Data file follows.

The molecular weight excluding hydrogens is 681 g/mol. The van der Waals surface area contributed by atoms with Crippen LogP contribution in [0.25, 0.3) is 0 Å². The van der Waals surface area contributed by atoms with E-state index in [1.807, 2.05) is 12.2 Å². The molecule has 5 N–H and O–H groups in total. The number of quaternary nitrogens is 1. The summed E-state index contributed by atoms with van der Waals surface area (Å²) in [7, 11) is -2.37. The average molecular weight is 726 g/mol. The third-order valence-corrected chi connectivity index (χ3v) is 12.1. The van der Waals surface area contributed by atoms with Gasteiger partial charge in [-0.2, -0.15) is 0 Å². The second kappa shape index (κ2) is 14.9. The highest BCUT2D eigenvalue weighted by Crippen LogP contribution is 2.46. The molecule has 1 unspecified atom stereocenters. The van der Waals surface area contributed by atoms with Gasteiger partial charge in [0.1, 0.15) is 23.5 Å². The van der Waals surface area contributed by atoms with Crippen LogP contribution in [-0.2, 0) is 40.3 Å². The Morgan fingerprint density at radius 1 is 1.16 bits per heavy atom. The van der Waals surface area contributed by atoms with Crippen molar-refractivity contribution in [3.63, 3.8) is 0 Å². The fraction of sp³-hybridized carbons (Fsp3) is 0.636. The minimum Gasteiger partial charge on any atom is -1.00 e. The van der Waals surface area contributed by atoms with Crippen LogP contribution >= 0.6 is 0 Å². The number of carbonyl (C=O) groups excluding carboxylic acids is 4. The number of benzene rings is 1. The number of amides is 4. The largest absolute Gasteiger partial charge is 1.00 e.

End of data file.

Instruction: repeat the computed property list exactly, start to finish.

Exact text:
The molecular weight excluding hydrogens is 681 g/mol. The van der Waals surface area contributed by atoms with Crippen LogP contribution in [0.25, 0.3) is 0 Å². The van der Waals surface area contributed by atoms with E-state index in [1.807, 2.05) is 12.2 Å². The molecule has 5 N–H and O–H groups in total. The number of quaternary nitrogens is 1. The summed E-state index contributed by atoms with van der Waals surface area (Å²) in [7, 11) is -2.37. The average molecular weight is 726 g/mol. The third-order valence-corrected chi connectivity index (χ3v) is 12.1. The van der Waals surface area contributed by atoms with Gasteiger partial charge in [-0.2, -0.15) is 0 Å². The second kappa shape index (κ2) is 14.9. The highest BCUT2D eigenvalue weighted by Crippen LogP contribution is 2.46. The molecule has 1 unspecified atom stereocenters. The van der Waals surface area contributed by atoms with Gasteiger partial charge in [0.1, 0.15) is 23.5 Å². The van der Waals surface area contributed by atoms with Crippen LogP contribution in [-0.2, 0) is 40.3 Å². The Morgan fingerprint density at radius 1 is 1.16 bits per heavy atom. The van der Waals surface area contributed by atoms with Crippen molar-refractivity contribution in [3.63, 3.8) is 0 Å². The fraction of sp³-hybridized carbons (Fsp3) is 0.636. The minimum Gasteiger partial charge on any atom is -1.00 e. The van der Waals surface area contributed by atoms with Crippen LogP contribution >= 0.6 is 0 Å². The number of carbonyl (C=O) groups excluding carboxylic acids is 4. The number of benzene rings is 1. The number of amides is 4. The largest absolute Gasteiger partial charge is 1.00 e.